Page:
In addition to the three New England states, overdose deaths fell in Wyoming (minus 33 percent), Utah (minus 12 percent), Oklahoma (minus 9 percent), Montana (minus 8 percent), South Dakota (minus 8 percent), Hawaii (minus 5 percent), Kansas (minus 2 percent), MS (minus 2 percent), New Mexico (minus 2 percent) and North Dakota (minus 1 percent).
Although the use of prescription painkillers has declined nationwide, analysts say the presence of the deadly opioid fentanyl in the illicit drug supply is the primary cause for the continued surge in deaths.
The CDC has confirmed that 2,323 people died in North Carolina from drug overdoses in 2017, but the actual number is estimated to be 2,515 deaths.The latest data from OCME is that 2,547 people died from drug overdoses in 2017.More news: Apple’s New MacBook Air Rumored to Launch in September or October
When describing deaths involving specific drugs, "a single death might be included in more than one category", Rossen and lead author Farida B. Ahmad, of the Division of Vital Statistics at the CDC's National Center for Health Statistics, noted in the report.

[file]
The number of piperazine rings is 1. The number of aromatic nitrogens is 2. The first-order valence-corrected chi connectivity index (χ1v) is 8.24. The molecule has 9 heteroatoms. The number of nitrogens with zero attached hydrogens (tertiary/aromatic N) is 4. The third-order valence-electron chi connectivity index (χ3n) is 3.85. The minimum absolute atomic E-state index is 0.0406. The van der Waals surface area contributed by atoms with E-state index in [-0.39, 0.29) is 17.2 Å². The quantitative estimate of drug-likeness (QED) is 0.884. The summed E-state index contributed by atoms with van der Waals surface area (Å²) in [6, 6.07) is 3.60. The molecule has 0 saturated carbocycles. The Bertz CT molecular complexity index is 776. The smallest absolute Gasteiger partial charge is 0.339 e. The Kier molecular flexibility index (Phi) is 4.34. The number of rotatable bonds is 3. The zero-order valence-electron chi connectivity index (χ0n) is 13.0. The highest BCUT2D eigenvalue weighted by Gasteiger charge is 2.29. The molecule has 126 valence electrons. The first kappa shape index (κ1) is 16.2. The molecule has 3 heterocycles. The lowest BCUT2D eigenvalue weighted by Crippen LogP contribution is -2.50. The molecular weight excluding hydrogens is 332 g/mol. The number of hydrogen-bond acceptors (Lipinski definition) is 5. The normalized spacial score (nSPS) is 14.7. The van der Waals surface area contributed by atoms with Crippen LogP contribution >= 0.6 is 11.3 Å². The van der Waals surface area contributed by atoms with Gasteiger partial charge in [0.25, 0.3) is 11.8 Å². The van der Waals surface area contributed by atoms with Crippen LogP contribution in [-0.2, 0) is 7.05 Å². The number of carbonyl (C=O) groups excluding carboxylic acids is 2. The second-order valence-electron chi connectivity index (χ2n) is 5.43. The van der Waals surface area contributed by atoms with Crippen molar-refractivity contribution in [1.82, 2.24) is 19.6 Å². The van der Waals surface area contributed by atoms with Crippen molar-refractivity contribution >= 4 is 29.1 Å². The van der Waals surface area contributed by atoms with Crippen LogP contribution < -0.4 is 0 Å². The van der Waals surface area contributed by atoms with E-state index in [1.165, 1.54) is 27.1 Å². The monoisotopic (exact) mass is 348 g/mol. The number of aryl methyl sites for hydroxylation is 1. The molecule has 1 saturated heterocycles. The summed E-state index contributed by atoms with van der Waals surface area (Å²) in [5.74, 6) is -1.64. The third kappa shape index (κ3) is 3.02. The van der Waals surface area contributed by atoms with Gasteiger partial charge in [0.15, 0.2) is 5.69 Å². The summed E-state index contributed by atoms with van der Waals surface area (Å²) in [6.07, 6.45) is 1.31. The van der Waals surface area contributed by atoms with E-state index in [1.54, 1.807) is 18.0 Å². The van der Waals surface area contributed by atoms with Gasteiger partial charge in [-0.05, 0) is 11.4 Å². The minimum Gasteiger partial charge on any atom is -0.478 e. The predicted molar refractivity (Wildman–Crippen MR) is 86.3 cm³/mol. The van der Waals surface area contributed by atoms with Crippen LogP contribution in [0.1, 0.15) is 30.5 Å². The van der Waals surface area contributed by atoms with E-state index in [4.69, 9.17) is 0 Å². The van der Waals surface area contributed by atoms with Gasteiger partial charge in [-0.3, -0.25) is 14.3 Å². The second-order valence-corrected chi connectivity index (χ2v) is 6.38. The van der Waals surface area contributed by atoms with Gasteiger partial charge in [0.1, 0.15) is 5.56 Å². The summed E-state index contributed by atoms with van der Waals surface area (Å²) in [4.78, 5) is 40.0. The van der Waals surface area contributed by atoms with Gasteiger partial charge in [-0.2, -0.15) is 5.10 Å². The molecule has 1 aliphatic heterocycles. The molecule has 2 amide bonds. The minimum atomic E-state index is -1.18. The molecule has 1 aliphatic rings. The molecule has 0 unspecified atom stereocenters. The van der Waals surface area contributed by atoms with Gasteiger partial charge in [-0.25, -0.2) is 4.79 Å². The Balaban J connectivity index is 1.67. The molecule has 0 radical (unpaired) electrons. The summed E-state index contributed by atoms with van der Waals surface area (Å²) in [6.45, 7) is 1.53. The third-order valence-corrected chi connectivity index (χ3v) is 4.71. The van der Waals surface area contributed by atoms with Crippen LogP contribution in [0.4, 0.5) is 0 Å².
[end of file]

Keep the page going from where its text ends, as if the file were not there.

The lowest number of overdose deaths due to cocaine, 4,312 in 2010, rose to a preliminary count of 14,556 in 2017, a 3.5-fold increase, the report also said. Final mortality figures are typically released at the end of the following calendar year. As a result, provisional estimates of drug overdose deaths are reported 6 months after the date of death. Once again the highest rates were seen in West Virginia, with 58.7 overdose deaths for every 100,000 residents.
The report found that workers in occupations with higher rates of work-related injuries had higher rates of opioid overdose deaths. Nebraska had the nation's highest percentage increase at about 33 percent, but the numbers are significantly smaller with 152 deaths. Both Vermont and MA had fewer deaths in that time period. Now, deaths are more widespread and the toll differs by state.More news: Tyson Fury reveals problem with Deontay Wilder preparation
The number of drug overdose deaths in North Carolina surged 22.5 percent a year ago, the second highest increase in the country. Particularly significant were the decreases seen in Vermont and MA, two states with relatively high rates of overdose mortality.
Analysts attributed the spike in overdose deaths to more Americans using opioids and the heightened prevalence of more potent synthetic opioids, such as fentanyl, according toThe New York Times.More news: Kevin Love on why he thinks LeBron James left Cavs for Lakers